By José Abeto Zaide
“Our Country! In her intercourse with foreign nations may she always be in the right; but right or wrong, our country!” — Carl Schurz, 1872.
As a retired outsider looking in, I wonder how my professional colleagues represent our country abroad.
I have served four decades in our Department of Foreign Affairs, at the home office and in foreign postings abroad. One of the best and, at the same time, the most difficult stints in our foreign service postings was during the Marcos years – the early years when Ferdie and Imelda were the darlings of the Free World…and the later martial law years when the Philippines was treated as pariah by the USA and former admirers. The 21 years of Marcos and Imeda were the best and the most challenging years that tested the mettle of our professional diplomats. After the assassination of Benigno Aquino Jr., Marcos created a commission to investigate the Aquino murder headed by former Court of Appeals Justice Corazon Agrava. After almost a year of investigation and public hearings, the Agrava board submitted two reports to Marcos: a minority report penned by Agrava alone and the majority submitted by the other members.
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President Rodrigo Duterte is the new dramatis persona. Filipinos voted him above all others on the promise of change and peace and order – principally the promise to solve the scourge of drugs which has infested a large part of the population. His campaign pledge was that he would solve the scourge within six months.
True enough, even the Ampatuans are said to observe protocol and good manners and right conduct when they enter the confines of metropolitan Davao City.
Soon enough, PDu30 would discover that he had bitten more than he could chew – that being mayor was not the same as being president of 7,641 islands. He admitted that it will take all of his six years plus probably a little stretch after, to solve the problem.
We have had difficulty ingesting the words of President Du30 when he inveighed in the gathering of PNP officers that he wants them to rid the country of drugs… “Do your duty and if, in the process, you kill one thousand persons because you were doing your duty, I will protect you. And if they try to impeach me, I will hurry the process and we will go out of the service together.”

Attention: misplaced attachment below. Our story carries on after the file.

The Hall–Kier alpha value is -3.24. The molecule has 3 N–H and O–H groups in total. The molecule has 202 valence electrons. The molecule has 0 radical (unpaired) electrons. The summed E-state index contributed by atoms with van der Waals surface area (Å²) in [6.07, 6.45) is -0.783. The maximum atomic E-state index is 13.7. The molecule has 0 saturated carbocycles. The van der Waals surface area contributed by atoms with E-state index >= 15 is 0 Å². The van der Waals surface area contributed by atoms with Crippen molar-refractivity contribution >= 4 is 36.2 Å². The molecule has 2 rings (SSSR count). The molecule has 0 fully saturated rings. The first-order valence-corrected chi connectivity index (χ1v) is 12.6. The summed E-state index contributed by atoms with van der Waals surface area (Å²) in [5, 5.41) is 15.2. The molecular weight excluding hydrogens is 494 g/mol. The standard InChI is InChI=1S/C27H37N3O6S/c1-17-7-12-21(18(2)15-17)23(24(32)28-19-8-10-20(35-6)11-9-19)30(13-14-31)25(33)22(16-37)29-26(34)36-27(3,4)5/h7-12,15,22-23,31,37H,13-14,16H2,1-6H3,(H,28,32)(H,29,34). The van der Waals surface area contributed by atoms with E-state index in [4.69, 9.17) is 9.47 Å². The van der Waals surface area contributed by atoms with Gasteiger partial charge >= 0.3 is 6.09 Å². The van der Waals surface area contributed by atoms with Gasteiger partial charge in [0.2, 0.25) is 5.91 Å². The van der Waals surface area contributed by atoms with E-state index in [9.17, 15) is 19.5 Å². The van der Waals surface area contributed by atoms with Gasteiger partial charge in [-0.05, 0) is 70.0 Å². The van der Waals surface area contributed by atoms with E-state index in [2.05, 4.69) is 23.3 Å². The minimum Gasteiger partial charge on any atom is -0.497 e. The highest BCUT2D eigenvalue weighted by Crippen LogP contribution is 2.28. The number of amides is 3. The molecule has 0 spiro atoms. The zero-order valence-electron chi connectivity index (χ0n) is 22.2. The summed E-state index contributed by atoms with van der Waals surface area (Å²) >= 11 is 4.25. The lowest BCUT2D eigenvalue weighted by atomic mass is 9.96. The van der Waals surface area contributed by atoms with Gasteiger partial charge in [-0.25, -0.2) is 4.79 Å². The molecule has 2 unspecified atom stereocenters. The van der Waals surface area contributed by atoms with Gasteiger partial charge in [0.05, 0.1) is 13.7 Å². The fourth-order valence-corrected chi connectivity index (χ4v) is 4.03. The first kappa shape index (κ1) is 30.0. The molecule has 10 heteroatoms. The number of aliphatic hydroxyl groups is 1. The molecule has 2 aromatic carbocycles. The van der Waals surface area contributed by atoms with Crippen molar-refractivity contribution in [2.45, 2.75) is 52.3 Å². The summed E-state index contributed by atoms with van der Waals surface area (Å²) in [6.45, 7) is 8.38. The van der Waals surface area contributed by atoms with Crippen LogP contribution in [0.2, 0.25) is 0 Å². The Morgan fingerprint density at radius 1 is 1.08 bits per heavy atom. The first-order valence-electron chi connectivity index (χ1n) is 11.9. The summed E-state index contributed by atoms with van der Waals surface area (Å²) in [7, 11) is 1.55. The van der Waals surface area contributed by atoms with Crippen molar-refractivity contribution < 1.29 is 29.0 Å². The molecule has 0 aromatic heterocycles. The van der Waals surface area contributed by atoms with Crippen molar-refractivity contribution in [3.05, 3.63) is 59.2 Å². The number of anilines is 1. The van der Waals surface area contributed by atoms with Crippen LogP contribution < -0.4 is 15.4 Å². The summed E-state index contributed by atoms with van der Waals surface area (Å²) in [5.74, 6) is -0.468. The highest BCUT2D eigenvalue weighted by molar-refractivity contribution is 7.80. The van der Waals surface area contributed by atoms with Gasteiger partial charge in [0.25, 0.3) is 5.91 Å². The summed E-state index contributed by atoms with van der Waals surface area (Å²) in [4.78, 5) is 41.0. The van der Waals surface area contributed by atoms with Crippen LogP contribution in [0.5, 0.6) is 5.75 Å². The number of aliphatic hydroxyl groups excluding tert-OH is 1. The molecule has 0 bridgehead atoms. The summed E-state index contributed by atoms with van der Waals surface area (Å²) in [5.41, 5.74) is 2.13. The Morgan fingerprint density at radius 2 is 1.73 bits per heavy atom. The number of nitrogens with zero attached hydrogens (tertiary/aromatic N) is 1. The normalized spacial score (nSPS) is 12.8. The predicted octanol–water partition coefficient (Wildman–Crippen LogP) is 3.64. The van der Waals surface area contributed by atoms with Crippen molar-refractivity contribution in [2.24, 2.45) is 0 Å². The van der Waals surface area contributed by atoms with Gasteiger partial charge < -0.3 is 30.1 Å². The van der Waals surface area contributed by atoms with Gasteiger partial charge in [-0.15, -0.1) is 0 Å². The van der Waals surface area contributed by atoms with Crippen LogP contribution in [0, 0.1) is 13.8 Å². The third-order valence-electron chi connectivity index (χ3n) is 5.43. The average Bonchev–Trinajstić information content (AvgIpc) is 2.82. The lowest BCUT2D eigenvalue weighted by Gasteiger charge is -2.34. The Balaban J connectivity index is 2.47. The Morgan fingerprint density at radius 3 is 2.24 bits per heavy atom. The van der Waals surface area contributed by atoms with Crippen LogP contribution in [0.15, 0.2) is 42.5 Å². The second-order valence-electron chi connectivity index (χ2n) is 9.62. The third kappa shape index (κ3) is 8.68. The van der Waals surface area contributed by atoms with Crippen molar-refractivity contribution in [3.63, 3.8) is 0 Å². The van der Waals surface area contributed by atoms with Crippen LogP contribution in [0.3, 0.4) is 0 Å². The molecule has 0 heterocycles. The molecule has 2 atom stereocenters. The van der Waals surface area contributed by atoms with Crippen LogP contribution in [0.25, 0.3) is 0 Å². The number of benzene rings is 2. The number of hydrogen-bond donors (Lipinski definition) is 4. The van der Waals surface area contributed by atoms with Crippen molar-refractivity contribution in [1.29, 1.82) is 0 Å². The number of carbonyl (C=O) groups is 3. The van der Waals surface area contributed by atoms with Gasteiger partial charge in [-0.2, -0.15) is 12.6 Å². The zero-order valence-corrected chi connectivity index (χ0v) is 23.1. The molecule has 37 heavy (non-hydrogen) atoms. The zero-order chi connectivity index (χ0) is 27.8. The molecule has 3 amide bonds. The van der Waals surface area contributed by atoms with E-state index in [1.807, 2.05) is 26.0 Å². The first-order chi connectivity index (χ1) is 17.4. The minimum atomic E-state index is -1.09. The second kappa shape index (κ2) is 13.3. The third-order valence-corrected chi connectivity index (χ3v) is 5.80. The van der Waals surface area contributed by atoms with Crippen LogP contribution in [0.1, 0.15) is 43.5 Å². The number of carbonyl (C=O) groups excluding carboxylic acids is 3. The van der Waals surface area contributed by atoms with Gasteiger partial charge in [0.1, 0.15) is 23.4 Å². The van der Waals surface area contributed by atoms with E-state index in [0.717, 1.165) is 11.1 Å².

Déjà vu of President Manuel Quezon saying that he would prefer “A Philippines run like hell by Filipinos than a Philippines run like heaven by Americans.”
(Pundits say that our forefathers and those who came after took Quezon literally. And I am afraid that our PNP personnel may have taken PDu30 likewise, too.)
Now, we read President Rodrigo Duterte vow to punish police officers behind the killing of 17-year-old Kian delos Santos in an anti-drug operation in Caloocan City. If the death of Kian is the price of PDu30’s Meeting at Damascus, I join others in the prayerful hope that we have come to the end of a cure worse than the scourge.
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Premiere. We were privileged to watch at Shangri-la Theater on EDSA/Shaw Blvd. the premiere of Capt. Joy’ Roa’s feature of Israel, which will be shown on ABS-CBN TV at 8:30 p.m. on consecutive Sundays (“The Promised Land,” Aug. 27) and “Where Jesus Walked,” Sept. 3). ABS-CBN will repeat showings on the following Saturdays at 2:30 p.m.. Capt. Roa said that the two-part series is different from his staple Hot Air Safari TV features in that “there are no hot air balloons, no gorillas, no fast sports cars…but it is a wonderful peek into one of the most fascinating Biblical scenes.” Israel Ambassador Effie Ben Matityau enjoins us to watch the series and offers a prize to the first person who, after seeing both films, gives the correct answer to two questions: 1. Who was the most constipated person in the Old Testament? and, 2. Who was the first water engineer in the Old Testament? Send your answers to:firstname.lastname@example.org.
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